Dear Tom and Ray - My 1987 Nissan Maxima SE has 72,000 miles on it. I purchased the car new and decided at the time that I would keep it for at least 10 years. I have been very careful to maintain the car properly, adhering to the maintenance schedule plus changing the oil and filter every 3,000 miles.
Not long ago some male friends were going to teach me how to change the oil myself, thereby enabling me to save money. Our problem was that we could not locate the oil filter. Before the search ended, three adult men had spent 10 minutes looking for the oil filter, to no avail. We finally checked the owner's manual and located it, hidden underneath some other engine parts.My friends speculate that the attendant at a quick-oil-change store would not take the time and trouble to locate the filter and that the filter may have been changed only a few times during the life of the car, if at all!
Now I'm worried sick that this may indeed be the case. Do you think my friends are right? And what can I do in the future to ensure that my filter gets changed? I'm losing sleep over this. Please advise. - Patricia
RAY: Calm down, Patricia. Just because these three guys (probably two PhDs and a NASA engineer) couldn't find the oil filter doesn't mean the Cro-Magnon, knuckle-scraping, quickie-oil-change guys couldn't find it. After all, that's what they do for a living.
TOM: Right. I mean, I wouldn't trust them to deliver babies or change a dollar bill, but most of them can handle an oil change without any problem. So I'd be willing to bet that your filter has been changed every time you've changed the oil.
RAY: But just to ease your mind, I'd suggest a two-pronged approach to future oil changes. First, now that you know where the filter is, you can put a little paint mark on it to identify it. Then, after the oil change, check and see if the marked filter is gone and a new one is there in its place.
TOM: And just for additional peace of mind, I'd leave the owner's manual on the front seat. Leave it open to the page that says "How to Locate Your Oil Filter."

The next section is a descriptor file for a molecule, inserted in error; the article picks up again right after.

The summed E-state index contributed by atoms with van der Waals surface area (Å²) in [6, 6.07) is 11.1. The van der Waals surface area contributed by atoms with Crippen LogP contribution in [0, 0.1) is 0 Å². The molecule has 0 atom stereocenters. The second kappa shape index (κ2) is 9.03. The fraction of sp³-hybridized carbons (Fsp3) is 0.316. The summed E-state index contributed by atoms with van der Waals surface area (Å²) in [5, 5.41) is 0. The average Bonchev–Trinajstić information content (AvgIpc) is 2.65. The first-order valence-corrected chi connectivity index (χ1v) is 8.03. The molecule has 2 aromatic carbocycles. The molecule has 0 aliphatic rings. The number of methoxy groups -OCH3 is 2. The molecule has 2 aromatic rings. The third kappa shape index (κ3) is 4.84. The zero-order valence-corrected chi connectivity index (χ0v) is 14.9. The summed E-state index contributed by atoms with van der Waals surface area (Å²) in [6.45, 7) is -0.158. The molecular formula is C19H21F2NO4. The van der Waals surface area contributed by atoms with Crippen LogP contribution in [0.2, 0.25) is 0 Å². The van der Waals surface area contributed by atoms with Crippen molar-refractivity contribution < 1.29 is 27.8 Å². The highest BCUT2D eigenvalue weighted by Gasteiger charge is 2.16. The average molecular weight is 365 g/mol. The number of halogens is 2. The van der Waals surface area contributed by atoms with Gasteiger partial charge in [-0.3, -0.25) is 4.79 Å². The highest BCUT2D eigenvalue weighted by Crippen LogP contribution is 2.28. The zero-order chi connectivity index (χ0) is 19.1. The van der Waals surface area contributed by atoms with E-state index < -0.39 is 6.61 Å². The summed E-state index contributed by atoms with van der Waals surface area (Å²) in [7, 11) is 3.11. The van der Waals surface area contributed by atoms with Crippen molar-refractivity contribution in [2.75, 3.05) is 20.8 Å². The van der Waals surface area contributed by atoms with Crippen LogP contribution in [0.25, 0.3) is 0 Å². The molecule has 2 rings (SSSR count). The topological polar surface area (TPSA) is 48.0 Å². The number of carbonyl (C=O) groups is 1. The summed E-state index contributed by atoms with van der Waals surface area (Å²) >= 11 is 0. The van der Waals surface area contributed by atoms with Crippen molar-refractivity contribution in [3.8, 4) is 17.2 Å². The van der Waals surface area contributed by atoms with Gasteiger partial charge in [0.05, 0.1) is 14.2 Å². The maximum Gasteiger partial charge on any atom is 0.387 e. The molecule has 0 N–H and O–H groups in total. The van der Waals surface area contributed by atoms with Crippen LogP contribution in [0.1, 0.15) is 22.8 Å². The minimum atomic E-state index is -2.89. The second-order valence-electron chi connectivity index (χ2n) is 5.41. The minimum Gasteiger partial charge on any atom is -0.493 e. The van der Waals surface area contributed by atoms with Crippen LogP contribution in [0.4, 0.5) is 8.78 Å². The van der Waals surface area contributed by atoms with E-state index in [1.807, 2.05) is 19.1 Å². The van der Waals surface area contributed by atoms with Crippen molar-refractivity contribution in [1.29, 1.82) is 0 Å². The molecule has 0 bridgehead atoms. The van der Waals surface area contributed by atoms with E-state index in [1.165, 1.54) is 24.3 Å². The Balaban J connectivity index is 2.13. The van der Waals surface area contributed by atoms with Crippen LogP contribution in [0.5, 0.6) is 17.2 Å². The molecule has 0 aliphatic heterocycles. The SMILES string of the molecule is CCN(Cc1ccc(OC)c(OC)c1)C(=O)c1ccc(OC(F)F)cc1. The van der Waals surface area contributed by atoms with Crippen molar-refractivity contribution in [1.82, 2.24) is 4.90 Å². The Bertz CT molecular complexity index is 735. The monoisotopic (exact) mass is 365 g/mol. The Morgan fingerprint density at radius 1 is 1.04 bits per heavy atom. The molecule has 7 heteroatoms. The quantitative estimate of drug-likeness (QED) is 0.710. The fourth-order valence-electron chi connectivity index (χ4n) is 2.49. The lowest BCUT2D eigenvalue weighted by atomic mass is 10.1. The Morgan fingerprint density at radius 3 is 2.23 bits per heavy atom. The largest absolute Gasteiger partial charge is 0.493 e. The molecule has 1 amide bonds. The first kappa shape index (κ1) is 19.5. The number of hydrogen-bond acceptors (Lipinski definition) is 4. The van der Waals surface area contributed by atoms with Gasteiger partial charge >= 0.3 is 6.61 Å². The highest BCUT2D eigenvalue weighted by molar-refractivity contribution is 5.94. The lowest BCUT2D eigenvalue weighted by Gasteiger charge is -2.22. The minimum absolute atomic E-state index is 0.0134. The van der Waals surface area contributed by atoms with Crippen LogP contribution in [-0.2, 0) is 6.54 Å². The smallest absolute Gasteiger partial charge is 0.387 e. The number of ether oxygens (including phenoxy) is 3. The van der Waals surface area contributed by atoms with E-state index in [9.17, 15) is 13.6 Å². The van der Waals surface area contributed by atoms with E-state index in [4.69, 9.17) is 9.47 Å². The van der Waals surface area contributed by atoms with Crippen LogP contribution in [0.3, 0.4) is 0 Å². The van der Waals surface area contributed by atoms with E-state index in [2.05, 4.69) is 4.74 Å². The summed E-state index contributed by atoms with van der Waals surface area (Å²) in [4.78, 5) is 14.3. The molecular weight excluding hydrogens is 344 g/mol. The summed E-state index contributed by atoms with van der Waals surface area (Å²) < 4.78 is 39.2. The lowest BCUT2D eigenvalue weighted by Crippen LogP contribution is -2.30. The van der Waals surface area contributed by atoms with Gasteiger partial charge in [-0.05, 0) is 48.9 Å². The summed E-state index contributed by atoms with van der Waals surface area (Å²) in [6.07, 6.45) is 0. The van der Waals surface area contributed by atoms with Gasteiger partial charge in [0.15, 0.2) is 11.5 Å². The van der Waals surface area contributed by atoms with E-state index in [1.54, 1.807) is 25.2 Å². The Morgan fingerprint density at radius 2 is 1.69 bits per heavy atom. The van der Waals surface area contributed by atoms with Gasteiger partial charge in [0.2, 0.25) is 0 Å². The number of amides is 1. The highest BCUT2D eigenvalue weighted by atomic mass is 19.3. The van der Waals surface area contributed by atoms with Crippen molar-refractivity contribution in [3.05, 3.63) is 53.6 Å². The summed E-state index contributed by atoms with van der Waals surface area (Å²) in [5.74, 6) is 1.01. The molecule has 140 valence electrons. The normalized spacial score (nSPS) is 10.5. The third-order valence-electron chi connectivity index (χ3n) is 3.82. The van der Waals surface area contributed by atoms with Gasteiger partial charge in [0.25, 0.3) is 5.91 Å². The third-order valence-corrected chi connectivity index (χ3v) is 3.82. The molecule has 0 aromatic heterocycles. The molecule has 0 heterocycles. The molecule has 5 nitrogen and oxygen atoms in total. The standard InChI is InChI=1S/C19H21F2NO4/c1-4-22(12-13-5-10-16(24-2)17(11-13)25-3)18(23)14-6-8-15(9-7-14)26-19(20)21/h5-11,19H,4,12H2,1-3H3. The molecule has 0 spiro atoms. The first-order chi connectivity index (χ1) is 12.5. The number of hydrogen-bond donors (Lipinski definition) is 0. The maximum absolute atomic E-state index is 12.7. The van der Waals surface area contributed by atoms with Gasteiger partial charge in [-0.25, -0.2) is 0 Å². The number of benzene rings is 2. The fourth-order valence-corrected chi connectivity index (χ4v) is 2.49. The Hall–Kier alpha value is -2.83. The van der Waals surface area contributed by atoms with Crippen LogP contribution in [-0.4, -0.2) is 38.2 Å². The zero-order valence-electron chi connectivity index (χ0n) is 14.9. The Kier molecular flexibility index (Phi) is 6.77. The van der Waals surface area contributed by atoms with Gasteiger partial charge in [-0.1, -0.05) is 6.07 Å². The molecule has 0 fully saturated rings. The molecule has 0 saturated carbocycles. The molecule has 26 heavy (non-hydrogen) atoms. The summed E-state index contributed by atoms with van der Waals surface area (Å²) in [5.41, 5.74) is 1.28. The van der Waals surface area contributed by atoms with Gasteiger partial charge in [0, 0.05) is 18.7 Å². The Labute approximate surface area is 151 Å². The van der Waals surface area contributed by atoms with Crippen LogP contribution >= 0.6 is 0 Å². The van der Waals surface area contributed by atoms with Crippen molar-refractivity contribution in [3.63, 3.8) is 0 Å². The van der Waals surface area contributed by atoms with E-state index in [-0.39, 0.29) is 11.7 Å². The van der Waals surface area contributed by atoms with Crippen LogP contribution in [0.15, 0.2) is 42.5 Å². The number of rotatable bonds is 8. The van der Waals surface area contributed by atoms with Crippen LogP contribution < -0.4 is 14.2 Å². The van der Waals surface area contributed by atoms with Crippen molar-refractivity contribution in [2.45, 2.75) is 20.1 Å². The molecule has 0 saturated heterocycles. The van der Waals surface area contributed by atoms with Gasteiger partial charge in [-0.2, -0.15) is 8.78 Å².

Dear Tom and Ray - My husband and I agree that whatever you say goes. We have a Chevy Lumina minivan. My husband doesn't come to a complete stop when he has it in Reverse and switches to Drive, or vice versa. I say this is bad for the transmission. He gives me one of those "like you know" looks. Will this cause permanent damage to the car? - Debbie
TOM: Of course it will, Debbie. You're absolutely right. And we're going to use your letter in our upcoming book "Why You Should Never Listen to Your Husband When It Comes to Cars."
RAY: It's due to be published right after our current book, "Why You Should Never Listen to Your Wife When It Comes to Cars."
TOM: Seriously, Debbie, what he is doing is very bad for the entire drive train. We wrote a pamphlet called "10 Ways You May Be Ruining Your Car Without Even Knowing It" (by the way, if you want to order a copy for your husband, send $3 and a stamped - 52 cents - self-addressed, No. 10 envelope to Ruin No. 1, PO Box 6420, Riverton, NJ 08077-6420). And shifting from Reverse to Drive before the car is stopped is right there in black and white as one of the 10 ways!
RAY: So whatever we say goes, Debbie? We say your husband goes . . . to the passenger seat.